3. Some people are itching to be great. For others, the thought of being great and important sends shivers down their spine.
4. Esther was probably more like the latter. But God called her to be great, and to be important.
5. God doesn’t always give us the desire to do what He calls us to do, does He?
6. That’s why we must make sure we are willing to do whatever God wants us to do – even if we don’t feel like it.
7. Moses didn’t want to lead the people out of Egypt. “Find somebody else, Lord!”
8. Jeremiah didn’t want to confront the people of Judah with their sin. But God called them.
9. Sometimes He calls people to be single who want to be married. Sometimes He calls people who want to be single to be married. Sometimes He calls people who want to die to keep living. And sometimes He calls those who want to live to die. We need to be willing to Him to make those calls, and not insist on our own preferences.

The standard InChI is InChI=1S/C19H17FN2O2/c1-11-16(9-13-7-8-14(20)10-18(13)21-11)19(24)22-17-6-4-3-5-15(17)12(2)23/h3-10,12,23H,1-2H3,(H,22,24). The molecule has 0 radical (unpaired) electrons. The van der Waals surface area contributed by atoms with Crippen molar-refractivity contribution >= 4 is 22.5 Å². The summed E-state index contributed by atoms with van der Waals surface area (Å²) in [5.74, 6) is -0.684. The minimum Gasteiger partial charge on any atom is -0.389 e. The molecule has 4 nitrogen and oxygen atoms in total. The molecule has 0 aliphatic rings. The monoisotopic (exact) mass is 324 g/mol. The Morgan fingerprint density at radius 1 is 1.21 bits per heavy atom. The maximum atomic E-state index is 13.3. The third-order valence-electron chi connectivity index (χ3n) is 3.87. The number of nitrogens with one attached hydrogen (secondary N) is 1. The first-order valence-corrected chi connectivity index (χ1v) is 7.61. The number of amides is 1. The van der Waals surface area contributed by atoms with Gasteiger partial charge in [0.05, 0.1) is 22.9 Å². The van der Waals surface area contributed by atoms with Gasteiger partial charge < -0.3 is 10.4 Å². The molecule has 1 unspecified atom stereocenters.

D. This is a broken world, but God can operate just fine in a broken world.
1. Esther was an orphan. She lived as a member of a people who were at the bottom of the totem pole of society.
2. And yet God provided Esther with everything she needed – to do what He wanted her to do.
3. We too live in a broken world. There are major things wrong with our families, with our society, with our government, with our health, with our environment, even with our church.
4. But our God can operate just fine in a broken world. He can take care of orphans; He can take care of widows; He can take care of those in very painful marriages; He can take care of people who aren’t married but who desperately want to be married; He can take care of those who want to have kids who can’t have kids; He can take care of parents whose kids are in a bad place; He can take care of people who are having deep financial problems.